How to Ace a Corporate Board Seat Interview

An official interview is usually carried out when a board hires new members. Candidates for the board should be prepared to answer questions ranging from how their skills and qualities will benefit the organization and the reasons why they would like to join the board. They should also have a clear sense of how much time they can devote to the job.

Garland McLellan is the founder of Board Ready. A board consulting firm. Boards are looking for strategic insights rather than executive thinking. The interviewer will be looking for someone who can engage in a high-level discussion, ask intelligent questions, and challenge the company’s thinking processes.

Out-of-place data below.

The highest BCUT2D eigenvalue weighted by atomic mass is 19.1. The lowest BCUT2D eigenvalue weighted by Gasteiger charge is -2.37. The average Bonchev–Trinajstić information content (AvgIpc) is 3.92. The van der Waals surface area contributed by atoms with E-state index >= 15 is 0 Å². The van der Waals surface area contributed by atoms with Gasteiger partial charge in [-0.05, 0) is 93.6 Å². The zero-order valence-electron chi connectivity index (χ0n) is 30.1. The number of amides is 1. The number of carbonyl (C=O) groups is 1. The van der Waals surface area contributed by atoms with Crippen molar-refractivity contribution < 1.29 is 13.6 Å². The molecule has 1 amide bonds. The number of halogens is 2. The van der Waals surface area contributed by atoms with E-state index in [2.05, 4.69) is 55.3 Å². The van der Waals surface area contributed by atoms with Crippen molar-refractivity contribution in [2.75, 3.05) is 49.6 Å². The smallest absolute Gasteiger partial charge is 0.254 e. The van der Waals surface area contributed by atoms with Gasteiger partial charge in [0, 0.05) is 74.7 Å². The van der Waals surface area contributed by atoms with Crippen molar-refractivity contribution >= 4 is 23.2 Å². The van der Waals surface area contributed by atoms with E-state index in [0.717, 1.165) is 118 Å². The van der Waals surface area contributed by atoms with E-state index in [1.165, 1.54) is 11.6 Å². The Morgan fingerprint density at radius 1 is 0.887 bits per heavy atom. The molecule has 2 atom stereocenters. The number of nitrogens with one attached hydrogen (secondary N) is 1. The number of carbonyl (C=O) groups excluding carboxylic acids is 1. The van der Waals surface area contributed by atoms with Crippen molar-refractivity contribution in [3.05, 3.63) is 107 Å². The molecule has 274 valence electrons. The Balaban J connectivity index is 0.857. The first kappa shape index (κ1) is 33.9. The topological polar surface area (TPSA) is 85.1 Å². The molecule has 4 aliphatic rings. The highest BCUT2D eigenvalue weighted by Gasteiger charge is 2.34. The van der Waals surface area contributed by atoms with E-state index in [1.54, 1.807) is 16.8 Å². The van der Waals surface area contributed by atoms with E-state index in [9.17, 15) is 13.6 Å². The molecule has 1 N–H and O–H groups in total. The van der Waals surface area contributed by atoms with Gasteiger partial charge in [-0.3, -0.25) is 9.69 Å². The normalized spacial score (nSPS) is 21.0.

A good board candidate will offer their own perspective on the business problems and strategies of a potential employer, but also be open to hearing the perspectives of other interviewers. They should be able to give fair feedback, even if a company’s performance wasn’t up to par.

The interviewer could also ask candidates to examine the co-legiality and culture of the boardroom. This is particularly important in a public company, where the board’s relationship with shareholders could be at stake. A board could also ask candidates to disclose any conflicts of interest they may have that could affect their ability to add the value. Undiscovered conflicts of interest could undermine a board’s plan and could have significant legal implications in the worst-case scenario. If the candidate’s answer is to be evaluated to be considered, they must be prepared to declare all relevant affiliations and relationships.

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